I stopped showing up to work, almost completely. I stopped cooking, almost completely. I stopped reading books, I stopped doing yoga, and I started letting clutter build up in my home. Worst of all, I stopped loving myself. The thoughts in my head have not been kind. At some point I became aware of all of this, and I could painfully see how far I would have to travel to get back to where I had been.
I have had some incredibly bad nights. Once, I was staying at my boyfriend’s place and couldn’t sleep. I eventually left in a panic at 3 in the morning to go home. My life was in danger, driving a car while so utterly mentally bankrupt. After I (thankfully) reached my destination, I still couldn’t sleep. I eventually fell asleep at 5:30, for just 90 minutes, my brain waking me back up with generic, pointless fright. I spent the next day too tired to do anything, but still too anxious to relax. Imagine being so depleted you can barely walk up the stairs, while your heart continues to pound in your chest anyway.
I should have gotten help before that event ever happened. But amazingly, even that didn’t get me to. It took another several weeks, and another terrible night. That time, my boyfriend was awake with me for hours in the middle of the night while I anxiously cried, cycling again through everything that was unnerving me. I care about the people in my life too much, especially him, to want any of them to lose sleep over me, and that feeling is what managed to propel me the following day to finally schedule an appointment with a therapist.
It gets better.
There are a lot of things that we can all do to support our mental health and tweak things that aren’t quite right – and we should do those things. But I’ve been very sick, and mental illness should be addressed with professional help. This is a belief that I’ve always held; this isn’t my first time going to therapy and it likely won’t be my last. My only regret in this case is not taking that step sooner. Ideally, it wouldn’t take worrying about someone else to get help for myself. That’s part of the self-love that I’m working on.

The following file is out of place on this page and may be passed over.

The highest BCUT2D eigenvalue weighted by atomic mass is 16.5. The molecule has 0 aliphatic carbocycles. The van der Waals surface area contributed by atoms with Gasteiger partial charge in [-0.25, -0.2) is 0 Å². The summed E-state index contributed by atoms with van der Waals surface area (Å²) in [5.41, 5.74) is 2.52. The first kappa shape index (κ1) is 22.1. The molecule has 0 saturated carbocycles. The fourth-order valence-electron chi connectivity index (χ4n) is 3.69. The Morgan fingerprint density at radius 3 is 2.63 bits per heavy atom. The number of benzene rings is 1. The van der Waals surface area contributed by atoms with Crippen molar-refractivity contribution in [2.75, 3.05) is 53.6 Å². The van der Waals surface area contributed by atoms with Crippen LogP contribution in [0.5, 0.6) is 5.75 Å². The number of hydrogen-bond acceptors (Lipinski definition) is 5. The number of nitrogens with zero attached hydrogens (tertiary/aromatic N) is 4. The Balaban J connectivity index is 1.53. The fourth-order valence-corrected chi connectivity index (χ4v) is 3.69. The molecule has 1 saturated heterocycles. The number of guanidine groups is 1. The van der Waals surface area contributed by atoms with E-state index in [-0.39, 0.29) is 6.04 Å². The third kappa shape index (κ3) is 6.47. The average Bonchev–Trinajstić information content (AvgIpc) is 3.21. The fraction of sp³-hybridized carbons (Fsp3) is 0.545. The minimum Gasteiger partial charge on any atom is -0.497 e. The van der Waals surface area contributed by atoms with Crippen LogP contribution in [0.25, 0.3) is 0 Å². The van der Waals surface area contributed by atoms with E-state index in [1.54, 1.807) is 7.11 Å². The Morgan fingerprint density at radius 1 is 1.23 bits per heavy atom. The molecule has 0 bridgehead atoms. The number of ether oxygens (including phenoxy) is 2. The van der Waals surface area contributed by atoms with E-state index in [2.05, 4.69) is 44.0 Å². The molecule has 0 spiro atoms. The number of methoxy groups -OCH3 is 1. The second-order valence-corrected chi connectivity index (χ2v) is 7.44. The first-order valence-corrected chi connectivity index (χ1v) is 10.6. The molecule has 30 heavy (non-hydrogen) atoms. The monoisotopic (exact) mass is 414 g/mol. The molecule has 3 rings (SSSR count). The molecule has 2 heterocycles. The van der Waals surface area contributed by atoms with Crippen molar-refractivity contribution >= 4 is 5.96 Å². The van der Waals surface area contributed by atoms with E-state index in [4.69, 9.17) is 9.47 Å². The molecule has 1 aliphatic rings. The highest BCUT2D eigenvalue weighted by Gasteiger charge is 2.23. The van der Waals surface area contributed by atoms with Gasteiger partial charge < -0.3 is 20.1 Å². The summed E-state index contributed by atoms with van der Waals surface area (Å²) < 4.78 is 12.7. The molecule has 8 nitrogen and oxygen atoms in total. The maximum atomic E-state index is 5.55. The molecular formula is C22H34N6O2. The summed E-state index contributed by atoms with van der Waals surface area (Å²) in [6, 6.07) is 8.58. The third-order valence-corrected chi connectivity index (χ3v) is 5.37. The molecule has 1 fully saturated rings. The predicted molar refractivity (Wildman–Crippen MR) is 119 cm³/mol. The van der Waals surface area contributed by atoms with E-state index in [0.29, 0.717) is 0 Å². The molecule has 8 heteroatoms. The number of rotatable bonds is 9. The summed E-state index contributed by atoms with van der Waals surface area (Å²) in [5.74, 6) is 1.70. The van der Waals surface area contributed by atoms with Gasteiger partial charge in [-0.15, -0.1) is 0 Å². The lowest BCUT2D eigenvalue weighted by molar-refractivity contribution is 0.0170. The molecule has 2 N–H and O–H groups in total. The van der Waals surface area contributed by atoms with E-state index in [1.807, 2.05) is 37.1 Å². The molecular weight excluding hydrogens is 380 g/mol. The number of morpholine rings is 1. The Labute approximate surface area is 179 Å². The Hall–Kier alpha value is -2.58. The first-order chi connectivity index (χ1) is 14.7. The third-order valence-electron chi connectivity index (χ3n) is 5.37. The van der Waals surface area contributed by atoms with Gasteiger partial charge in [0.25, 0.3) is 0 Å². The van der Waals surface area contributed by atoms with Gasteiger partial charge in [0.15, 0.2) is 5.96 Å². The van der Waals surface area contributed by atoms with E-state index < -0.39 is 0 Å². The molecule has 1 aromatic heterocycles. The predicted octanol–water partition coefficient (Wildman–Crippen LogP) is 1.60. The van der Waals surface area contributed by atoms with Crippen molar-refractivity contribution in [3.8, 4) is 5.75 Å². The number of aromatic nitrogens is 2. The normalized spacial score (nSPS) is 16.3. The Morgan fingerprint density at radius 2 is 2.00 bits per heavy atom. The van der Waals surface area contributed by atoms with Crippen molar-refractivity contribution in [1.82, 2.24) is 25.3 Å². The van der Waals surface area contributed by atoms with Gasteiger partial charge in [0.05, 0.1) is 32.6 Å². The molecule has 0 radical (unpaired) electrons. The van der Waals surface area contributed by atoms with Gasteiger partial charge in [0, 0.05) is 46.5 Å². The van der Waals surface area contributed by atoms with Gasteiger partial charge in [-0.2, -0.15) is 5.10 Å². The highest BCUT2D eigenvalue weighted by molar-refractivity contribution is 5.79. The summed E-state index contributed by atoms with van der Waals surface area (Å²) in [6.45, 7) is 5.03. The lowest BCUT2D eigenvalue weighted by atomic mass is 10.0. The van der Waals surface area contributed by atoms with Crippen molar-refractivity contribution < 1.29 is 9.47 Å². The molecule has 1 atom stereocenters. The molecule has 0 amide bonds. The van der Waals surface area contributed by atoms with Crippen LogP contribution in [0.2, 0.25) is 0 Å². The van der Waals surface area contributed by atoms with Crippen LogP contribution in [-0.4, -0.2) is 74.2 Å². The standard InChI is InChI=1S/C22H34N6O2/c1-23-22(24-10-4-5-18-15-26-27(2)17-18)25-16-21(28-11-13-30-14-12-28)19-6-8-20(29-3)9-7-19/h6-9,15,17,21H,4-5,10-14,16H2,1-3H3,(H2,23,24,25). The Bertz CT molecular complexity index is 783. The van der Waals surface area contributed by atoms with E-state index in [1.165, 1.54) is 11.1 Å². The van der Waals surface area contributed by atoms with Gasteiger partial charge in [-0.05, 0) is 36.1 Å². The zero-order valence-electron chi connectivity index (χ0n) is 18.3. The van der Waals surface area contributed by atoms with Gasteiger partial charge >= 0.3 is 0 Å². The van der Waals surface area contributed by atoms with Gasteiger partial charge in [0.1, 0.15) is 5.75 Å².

I’ve always been lucky, even if things have felt unlucky for me lately. I’m lucky that my employer is working with me to keep my job while all of this is happening. I’m lucky that I have a supporter in my life who is gently encouraging me to get the help that I need, and caring about me when I’m not myself. I’m lucky that even though they’re thousands of miles away, I have a family that loves me, too. I’m privileged that I can access mental health care.
My journey back to mental wellness is beginning at the moment. I feel a little bit better. Next week, I hope it will be a little more. I know that eventually it will be a lot better – because I’ve lived through this before, and the life I’ve had since then has been nothing short of wonderful.
I’m not ashamed of what I’m going through, and nobody else should be ashamed of what they’re going through. This is happening to me, but I’m getting help. You can do the same, and the more we all talk about it, the better we’ll all be.
Your mind is everything you have; it’s your interface to the world. Working on it can seem very scary for all sorts of reasons, but it will make your life better. Don’t let it get as bad as I did before allowing yourself to be helped. (And to be sure, please know that you’re never too old to work on things. Humans can experience neuroplasticity for the full duration of their lives. Here’s a great podcast about that.)
I found my current counselor through BetterHelp and attend sessions virtually. It was the easiest approach for me while this pandemic is still going on. To get started with therapy, all you have to do is show up once! You have nothing to lose from that.
If any part of my experience resonates with you, and you aren’t sure what to do next, please feel welcome to reach out to me (in the comments, or email@example.com). I see you, I understand, and I care.
Oh, and if you managed to make it all the way through the entirety of this tome, thank you very much for reading :).
P.S. If you are in urgent need of help, or considering self-harm, please call 1-800-273-8255 at any hour to speak with someone who cares.